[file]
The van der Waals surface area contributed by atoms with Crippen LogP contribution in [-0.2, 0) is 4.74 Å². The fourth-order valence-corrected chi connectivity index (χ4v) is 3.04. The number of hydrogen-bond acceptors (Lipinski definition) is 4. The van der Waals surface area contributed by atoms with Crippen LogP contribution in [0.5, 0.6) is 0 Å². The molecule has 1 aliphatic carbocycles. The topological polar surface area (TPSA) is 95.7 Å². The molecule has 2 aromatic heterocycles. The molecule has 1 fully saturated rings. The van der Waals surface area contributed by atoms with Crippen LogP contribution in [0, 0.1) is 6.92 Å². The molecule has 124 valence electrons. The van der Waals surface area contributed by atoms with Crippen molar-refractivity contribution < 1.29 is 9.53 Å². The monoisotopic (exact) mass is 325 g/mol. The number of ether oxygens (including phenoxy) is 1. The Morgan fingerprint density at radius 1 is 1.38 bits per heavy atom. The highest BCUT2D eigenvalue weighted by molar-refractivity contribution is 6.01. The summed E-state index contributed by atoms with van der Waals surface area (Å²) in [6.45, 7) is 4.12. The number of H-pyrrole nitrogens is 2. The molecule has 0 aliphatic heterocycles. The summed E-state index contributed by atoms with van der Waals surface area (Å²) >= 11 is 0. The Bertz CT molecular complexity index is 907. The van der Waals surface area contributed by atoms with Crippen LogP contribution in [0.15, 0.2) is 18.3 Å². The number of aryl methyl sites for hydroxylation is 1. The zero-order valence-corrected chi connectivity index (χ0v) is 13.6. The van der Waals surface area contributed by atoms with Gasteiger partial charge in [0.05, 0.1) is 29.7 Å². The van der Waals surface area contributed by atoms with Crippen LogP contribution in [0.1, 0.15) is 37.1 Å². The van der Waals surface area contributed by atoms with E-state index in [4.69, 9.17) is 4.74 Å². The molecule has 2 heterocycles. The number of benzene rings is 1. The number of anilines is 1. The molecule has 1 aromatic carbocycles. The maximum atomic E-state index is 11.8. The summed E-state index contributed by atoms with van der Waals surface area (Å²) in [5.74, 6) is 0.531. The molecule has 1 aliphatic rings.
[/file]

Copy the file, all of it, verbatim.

The van der Waals surface area contributed by atoms with Crippen LogP contribution in [-0.2, 0) is 4.74 Å². The fourth-order valence-corrected chi connectivity index (χ4v) is 3.04. The number of hydrogen-bond acceptors (Lipinski definition) is 4. The van der Waals surface area contributed by atoms with Crippen LogP contribution in [0.5, 0.6) is 0 Å². The molecule has 1 aliphatic carbocycles. The topological polar surface area (TPSA) is 95.7 Å². The molecule has 2 aromatic heterocycles. The molecule has 1 fully saturated rings. The van der Waals surface area contributed by atoms with Crippen LogP contribution in [0, 0.1) is 6.92 Å². The molecule has 124 valence electrons. The van der Waals surface area contributed by atoms with Crippen molar-refractivity contribution < 1.29 is 9.53 Å². The monoisotopic (exact) mass is 325 g/mol. The number of ether oxygens (including phenoxy) is 1. The Morgan fingerprint density at radius 1 is 1.38 bits per heavy atom. The highest BCUT2D eigenvalue weighted by molar-refractivity contribution is 6.01. The summed E-state index contributed by atoms with van der Waals surface area (Å²) in [6.45, 7) is 4.12. The number of H-pyrrole nitrogens is 2. The molecule has 0 aliphatic heterocycles. The summed E-state index contributed by atoms with van der Waals surface area (Å²) >= 11 is 0. The Bertz CT molecular complexity index is 907. The van der Waals surface area contributed by atoms with Crippen LogP contribution in [0.15, 0.2) is 18.3 Å². The number of aryl methyl sites for hydroxylation is 1. The zero-order valence-corrected chi connectivity index (χ0v) is 13.6. The van der Waals surface area contributed by atoms with Gasteiger partial charge in [0.05, 0.1) is 29.7 Å². The van der Waals surface area contributed by atoms with Crippen LogP contribution in [0.1, 0.15) is 37.1 Å². The van der Waals surface area contributed by atoms with E-state index in [4.69, 9.17) is 4.74 Å². The molecule has 2 heterocycles. The number of benzene rings is 1. The number of anilines is 1. The molecule has 1 aromatic carbocycles. The maximum atomic E-state index is 11.8. The summed E-state index contributed by atoms with van der Waals surface area (Å²) in [5.74, 6) is 0.531. The molecule has 1 aliphatic rings.